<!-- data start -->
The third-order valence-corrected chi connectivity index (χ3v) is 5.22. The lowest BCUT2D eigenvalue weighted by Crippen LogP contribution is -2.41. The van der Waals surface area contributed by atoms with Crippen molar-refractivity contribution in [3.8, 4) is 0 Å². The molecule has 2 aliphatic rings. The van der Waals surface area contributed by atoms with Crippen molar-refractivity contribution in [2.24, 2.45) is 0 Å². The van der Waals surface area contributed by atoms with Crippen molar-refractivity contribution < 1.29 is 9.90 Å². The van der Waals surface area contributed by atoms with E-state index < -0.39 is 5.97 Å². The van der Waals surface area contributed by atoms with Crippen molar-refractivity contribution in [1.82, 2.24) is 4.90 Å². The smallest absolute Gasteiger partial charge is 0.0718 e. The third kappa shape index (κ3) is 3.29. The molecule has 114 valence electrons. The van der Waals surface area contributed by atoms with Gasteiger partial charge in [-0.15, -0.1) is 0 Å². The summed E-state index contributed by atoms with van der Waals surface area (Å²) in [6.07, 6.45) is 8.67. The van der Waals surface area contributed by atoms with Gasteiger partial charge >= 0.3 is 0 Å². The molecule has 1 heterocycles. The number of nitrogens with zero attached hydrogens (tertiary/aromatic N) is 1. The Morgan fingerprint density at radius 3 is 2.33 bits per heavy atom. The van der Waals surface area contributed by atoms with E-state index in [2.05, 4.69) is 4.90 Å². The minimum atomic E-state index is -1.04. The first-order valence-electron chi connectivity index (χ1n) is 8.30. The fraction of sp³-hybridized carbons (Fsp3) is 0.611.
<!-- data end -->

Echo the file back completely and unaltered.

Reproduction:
The third-order valence-corrected chi connectivity index (χ3v) is 5.22. The lowest BCUT2D eigenvalue weighted by Crippen LogP contribution is -2.41. The van der Waals surface area contributed by atoms with Crippen molar-refractivity contribution in [3.8, 4) is 0 Å². The molecule has 2 aliphatic rings. The van der Waals surface area contributed by atoms with Crippen molar-refractivity contribution in [2.24, 2.45) is 0 Å². The van der Waals surface area contributed by atoms with Crippen molar-refractivity contribution < 1.29 is 9.90 Å². The van der Waals surface area contributed by atoms with E-state index < -0.39 is 5.97 Å². The van der Waals surface area contributed by atoms with Crippen molar-refractivity contribution in [1.82, 2.24) is 4.90 Å². The smallest absolute Gasteiger partial charge is 0.0718 e. The third kappa shape index (κ3) is 3.29. The molecule has 114 valence electrons. The van der Waals surface area contributed by atoms with Gasteiger partial charge in [-0.15, -0.1) is 0 Å². The summed E-state index contributed by atoms with van der Waals surface area (Å²) in [6.07, 6.45) is 8.67. The van der Waals surface area contributed by atoms with Gasteiger partial charge >= 0.3 is 0 Å². The molecule has 1 heterocycles. The number of nitrogens with zero attached hydrogens (tertiary/aromatic N) is 1. The Morgan fingerprint density at radius 3 is 2.33 bits per heavy atom. The van der Waals surface area contributed by atoms with E-state index in [2.05, 4.69) is 4.90 Å². The minimum atomic E-state index is -1.04. The first-order valence-electron chi connectivity index (χ1n) is 8.30. The fraction of sp³-hybridized carbons (Fsp3) is 0.611.